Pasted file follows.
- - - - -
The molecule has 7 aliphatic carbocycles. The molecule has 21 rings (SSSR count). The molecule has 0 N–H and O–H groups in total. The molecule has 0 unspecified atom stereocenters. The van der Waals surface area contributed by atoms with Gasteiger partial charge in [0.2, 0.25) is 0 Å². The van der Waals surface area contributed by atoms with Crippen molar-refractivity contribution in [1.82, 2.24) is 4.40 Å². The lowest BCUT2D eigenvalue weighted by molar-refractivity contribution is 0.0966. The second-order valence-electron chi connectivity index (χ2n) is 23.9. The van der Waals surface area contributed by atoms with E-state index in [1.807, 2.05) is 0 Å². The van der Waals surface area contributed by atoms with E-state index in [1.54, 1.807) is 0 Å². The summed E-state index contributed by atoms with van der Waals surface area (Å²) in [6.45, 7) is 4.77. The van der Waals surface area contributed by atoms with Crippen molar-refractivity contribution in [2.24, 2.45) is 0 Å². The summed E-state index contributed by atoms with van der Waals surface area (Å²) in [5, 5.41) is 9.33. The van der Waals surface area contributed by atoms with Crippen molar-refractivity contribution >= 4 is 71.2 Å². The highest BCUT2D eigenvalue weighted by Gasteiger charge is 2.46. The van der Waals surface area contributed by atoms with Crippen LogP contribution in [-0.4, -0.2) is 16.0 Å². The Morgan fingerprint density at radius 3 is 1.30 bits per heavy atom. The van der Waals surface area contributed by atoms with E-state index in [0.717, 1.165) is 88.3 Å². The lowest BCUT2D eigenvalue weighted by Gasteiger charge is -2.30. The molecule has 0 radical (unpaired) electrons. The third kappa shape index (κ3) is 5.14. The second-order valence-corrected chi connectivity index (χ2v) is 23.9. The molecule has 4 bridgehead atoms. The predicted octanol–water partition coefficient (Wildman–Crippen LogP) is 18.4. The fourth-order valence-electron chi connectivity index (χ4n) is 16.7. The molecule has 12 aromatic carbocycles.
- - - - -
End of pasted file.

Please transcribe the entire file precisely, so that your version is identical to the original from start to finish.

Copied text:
The molecule has 7 aliphatic carbocycles. The molecule has 21 rings (SSSR count). The molecule has 0 N–H and O–H groups in total. The molecule has 0 unspecified atom stereocenters. The van der Waals surface area contributed by atoms with Gasteiger partial charge in [0.2, 0.25) is 0 Å². The van der Waals surface area contributed by atoms with Crippen molar-refractivity contribution in [1.82, 2.24) is 4.40 Å². The lowest BCUT2D eigenvalue weighted by molar-refractivity contribution is 0.0966. The second-order valence-electron chi connectivity index (χ2n) is 23.9. The van der Waals surface area contributed by atoms with E-state index in [1.807, 2.05) is 0 Å². The van der Waals surface area contributed by atoms with E-state index in [1.54, 1.807) is 0 Å². The summed E-state index contributed by atoms with van der Waals surface area (Å²) in [6.45, 7) is 4.77. The van der Waals surface area contributed by atoms with Crippen molar-refractivity contribution in [2.24, 2.45) is 0 Å². The summed E-state index contributed by atoms with van der Waals surface area (Å²) in [5, 5.41) is 9.33. The van der Waals surface area contributed by atoms with Crippen molar-refractivity contribution >= 4 is 71.2 Å². The highest BCUT2D eigenvalue weighted by Gasteiger charge is 2.46. The van der Waals surface area contributed by atoms with Crippen LogP contribution in [-0.4, -0.2) is 16.0 Å². The Morgan fingerprint density at radius 3 is 1.30 bits per heavy atom. The van der Waals surface area contributed by atoms with E-state index in [0.717, 1.165) is 88.3 Å². The lowest BCUT2D eigenvalue weighted by Gasteiger charge is -2.30. The molecule has 0 radical (unpaired) electrons. The third kappa shape index (κ3) is 5.14. The second-order valence-corrected chi connectivity index (χ2v) is 23.9. The molecule has 4 bridgehead atoms. The predicted octanol–water partition coefficient (Wildman–Crippen LogP) is 18.4. The fourth-order valence-electron chi connectivity index (χ4n) is 16.7. The molecule has 12 aromatic carbocycles.